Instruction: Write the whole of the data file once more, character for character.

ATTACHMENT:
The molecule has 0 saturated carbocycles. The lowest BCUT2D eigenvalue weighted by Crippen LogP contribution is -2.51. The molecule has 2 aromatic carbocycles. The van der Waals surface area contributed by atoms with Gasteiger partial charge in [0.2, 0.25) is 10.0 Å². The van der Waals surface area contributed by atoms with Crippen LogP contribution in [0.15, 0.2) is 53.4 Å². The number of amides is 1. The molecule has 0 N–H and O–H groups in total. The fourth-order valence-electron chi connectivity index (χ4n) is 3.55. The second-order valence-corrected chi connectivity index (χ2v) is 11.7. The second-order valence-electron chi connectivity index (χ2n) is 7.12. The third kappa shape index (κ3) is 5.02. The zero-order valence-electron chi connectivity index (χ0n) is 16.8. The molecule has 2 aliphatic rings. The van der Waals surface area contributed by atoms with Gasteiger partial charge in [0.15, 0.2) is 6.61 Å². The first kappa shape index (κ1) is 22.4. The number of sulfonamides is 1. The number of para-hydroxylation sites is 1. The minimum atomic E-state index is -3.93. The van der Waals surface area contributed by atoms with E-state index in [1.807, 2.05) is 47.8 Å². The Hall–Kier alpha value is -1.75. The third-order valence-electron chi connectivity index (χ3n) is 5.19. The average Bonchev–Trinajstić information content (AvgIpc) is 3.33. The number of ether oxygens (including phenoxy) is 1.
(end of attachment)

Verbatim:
The molecule has 0 saturated carbocycles. The lowest BCUT2D eigenvalue weighted by Crippen LogP contribution is -2.51. The molecule has 2 aromatic carbocycles. The van der Waals surface area contributed by atoms with Gasteiger partial charge in [0.2, 0.25) is 10.0 Å². The van der Waals surface area contributed by atoms with Crippen LogP contribution in [0.15, 0.2) is 53.4 Å². The number of amides is 1. The molecule has 0 N–H and O–H groups in total. The fourth-order valence-electron chi connectivity index (χ4n) is 3.55. The second-order valence-corrected chi connectivity index (χ2v) is 11.7. The second-order valence-electron chi connectivity index (χ2n) is 7.12. The third kappa shape index (κ3) is 5.02. The zero-order valence-electron chi connectivity index (χ0n) is 16.8. The molecule has 2 aliphatic rings. The van der Waals surface area contributed by atoms with Gasteiger partial charge in [0.15, 0.2) is 6.61 Å². The first kappa shape index (κ1) is 22.4. The number of sulfonamides is 1. The number of para-hydroxylation sites is 1. The minimum atomic E-state index is -3.93. The van der Waals surface area contributed by atoms with E-state index in [1.807, 2.05) is 47.8 Å². The Hall–Kier alpha value is -1.75. The third-order valence-electron chi connectivity index (χ3n) is 5.19. The average Bonchev–Trinajstić information content (AvgIpc) is 3.33. The number of ether oxygens (including phenoxy) is 1.